Carbon emissions reduction 'tougher than anticipated'

Transport and agriculture are two of the areas where carbon emissions are rising rapidly, a report which highlights the difficulties in meeting Ireland's carbon emissions targets is to show.

Minister Gormley said carbon emissions from cattle may have to be offset rather than reduced

Minister Gormley said carbon emissions from cattle may have to be offset rather than reduced

Minister for the environment John Gormley said that meeting the Kyoto commitments would be more difficult than anticipated.

In relation to public transport, he told the Irish Times that the problems was that much of the infrastructure which had been proposed to cut down on road journeys had not yet been built.

Although, some projects, such as the completion of the underground will not be finished until after the current Kyoto target period up to 2012 is over, others such as reliable, frequent buses with real time schedules could be implemented.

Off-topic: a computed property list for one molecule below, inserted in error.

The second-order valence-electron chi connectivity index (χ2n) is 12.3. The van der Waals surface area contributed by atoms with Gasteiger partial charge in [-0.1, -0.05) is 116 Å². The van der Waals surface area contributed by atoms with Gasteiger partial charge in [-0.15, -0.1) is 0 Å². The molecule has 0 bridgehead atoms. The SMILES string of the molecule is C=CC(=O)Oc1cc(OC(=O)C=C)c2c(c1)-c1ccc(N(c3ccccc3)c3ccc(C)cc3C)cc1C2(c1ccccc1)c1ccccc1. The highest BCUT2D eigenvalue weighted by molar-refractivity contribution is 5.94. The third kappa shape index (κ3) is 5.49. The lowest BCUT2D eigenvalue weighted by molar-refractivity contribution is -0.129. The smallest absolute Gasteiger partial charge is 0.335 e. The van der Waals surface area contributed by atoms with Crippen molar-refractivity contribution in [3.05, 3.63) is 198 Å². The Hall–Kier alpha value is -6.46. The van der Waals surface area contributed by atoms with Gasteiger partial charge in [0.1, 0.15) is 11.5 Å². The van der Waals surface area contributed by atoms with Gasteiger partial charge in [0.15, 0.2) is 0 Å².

He added that in regards to cattle, the numbers were growing and that to combat this may require offsetting.

Late last year, European Commission figures showed that Ireland was on target for carbon emissions, which were 22.5% below 1990 levels, almost twice the Kyoto target of 13%.

In November the Environmental Protection Agency said if a series of recommended measures were followed, Ireland could come in 0.7% under the target in 2010.

However, the government admitted then that it might have to buy carbon credits - effectively buying carbon reductions.

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